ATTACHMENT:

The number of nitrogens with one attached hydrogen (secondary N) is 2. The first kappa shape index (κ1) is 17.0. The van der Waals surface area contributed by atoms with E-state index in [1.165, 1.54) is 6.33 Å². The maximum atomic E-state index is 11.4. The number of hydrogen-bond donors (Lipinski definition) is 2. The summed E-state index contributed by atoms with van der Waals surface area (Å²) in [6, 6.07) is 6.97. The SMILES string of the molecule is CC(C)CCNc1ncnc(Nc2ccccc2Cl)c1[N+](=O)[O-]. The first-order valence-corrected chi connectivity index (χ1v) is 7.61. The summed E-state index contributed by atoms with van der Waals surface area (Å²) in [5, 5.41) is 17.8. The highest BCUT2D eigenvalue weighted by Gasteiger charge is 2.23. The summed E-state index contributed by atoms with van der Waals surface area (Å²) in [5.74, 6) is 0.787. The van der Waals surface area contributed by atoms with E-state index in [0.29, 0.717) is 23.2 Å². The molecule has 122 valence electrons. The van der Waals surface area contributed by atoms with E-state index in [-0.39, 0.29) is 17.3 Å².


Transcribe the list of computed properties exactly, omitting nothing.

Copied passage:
The number of nitrogens with one attached hydrogen (secondary N) is 2. The first kappa shape index (κ1) is 17.0. The van der Waals surface area contributed by atoms with E-state index in [1.165, 1.54) is 6.33 Å². The maximum atomic E-state index is 11.4. The number of hydrogen-bond donors (Lipinski definition) is 2. The summed E-state index contributed by atoms with van der Waals surface area (Å²) in [6, 6.07) is 6.97. The SMILES string of the molecule is CC(C)CCNc1ncnc(Nc2ccccc2Cl)c1[N+](=O)[O-]. The first-order valence-corrected chi connectivity index (χ1v) is 7.61. The summed E-state index contributed by atoms with van der Waals surface area (Å²) in [5, 5.41) is 17.8. The highest BCUT2D eigenvalue weighted by Gasteiger charge is 2.23. The summed E-state index contributed by atoms with van der Waals surface area (Å²) in [5.74, 6) is 0.787. The van der Waals surface area contributed by atoms with E-state index in [0.29, 0.717) is 23.2 Å². The molecule has 122 valence electrons. The van der Waals surface area contributed by atoms with E-state index in [-0.39, 0.29) is 17.3 Å².